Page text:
Michael: We met up and brainstormed some ideas for original self-contained songs, and quickly discovered that we had similar sensibilities, most notably a somewhat twisted sense of humor. One of those songs ended up becoming “Random Black Girl,” which we wrote to be performed by our classmate Patina Miller. The YouTube video of that song ended up being one of the first ways that people discovered our work.
Chris: We had such a great time working together that I was able to convince Michael to stay in Pittsburgh for a year after graduation in order to write my thesis project with me, which became Dani Girl.
Michael: After that, we moved to New York, and have been working together ever since.
Your album Out Of Our Heads demonstrates how dexterous you are both when it comes to navigating — in both music and lyrics — a whole spectrum of human experiences. Beyond the album, what themes do you pursue in your writing?
Chris: Thanks for the kind words! We had an absolute blast creating that album, and were incredibly fortunate to get a chance to collaborate with so many tremendous artists on it.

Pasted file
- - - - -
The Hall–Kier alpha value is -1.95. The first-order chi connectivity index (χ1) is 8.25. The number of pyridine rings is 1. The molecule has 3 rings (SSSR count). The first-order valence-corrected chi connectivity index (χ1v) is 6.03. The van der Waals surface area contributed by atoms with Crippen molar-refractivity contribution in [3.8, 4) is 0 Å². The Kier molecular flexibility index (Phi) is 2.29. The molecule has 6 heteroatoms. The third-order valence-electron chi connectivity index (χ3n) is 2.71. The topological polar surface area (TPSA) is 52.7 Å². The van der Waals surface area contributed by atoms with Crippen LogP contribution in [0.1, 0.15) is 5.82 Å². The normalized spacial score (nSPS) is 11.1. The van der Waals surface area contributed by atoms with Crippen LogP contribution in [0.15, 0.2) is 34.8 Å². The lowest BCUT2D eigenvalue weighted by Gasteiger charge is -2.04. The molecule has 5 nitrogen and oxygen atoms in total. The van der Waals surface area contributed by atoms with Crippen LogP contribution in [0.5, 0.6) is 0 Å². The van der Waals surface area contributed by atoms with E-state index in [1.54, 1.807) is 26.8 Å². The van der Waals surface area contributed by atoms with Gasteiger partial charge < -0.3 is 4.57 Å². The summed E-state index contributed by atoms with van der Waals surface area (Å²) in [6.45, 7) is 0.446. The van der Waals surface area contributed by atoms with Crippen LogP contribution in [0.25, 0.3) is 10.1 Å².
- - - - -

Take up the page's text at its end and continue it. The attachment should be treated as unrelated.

Michael: We tend to be drawn to projects that are comedic in nature with a good deal of heart underneath, and hopefully part of that heart involves exploring a bit of the human experience. Thematically, I think there are a number of common threads that run through a lot of our work: the dangers of emotional repression, the meaning of faith, grief, and loss, and making sense of a nonsensical world.
Chris: If there’s one theme that holds our work together collectively, I’d like to think it’s the idea of finding hope and human connection in the face of despair.
Dani Girl is a prime example of your ability to write a musical with weighty subject matter (the story follows Dani, a precocious nine-year-old girl, who is battling a life-threatening disease) that also happens to be outrageously funny. What was the inspiration behind Dani Girl and how did you find humor in the darkness?
Chris: Dani Girl was loosely inspired by the life of my cousin, Daniel Naccarelli, who battled cancer at a really early age. We knew early on that we wanted to tell the story in an upbeat way, and that we’d have to find the humor in it to keep it from becoming an overbearingly dark piece.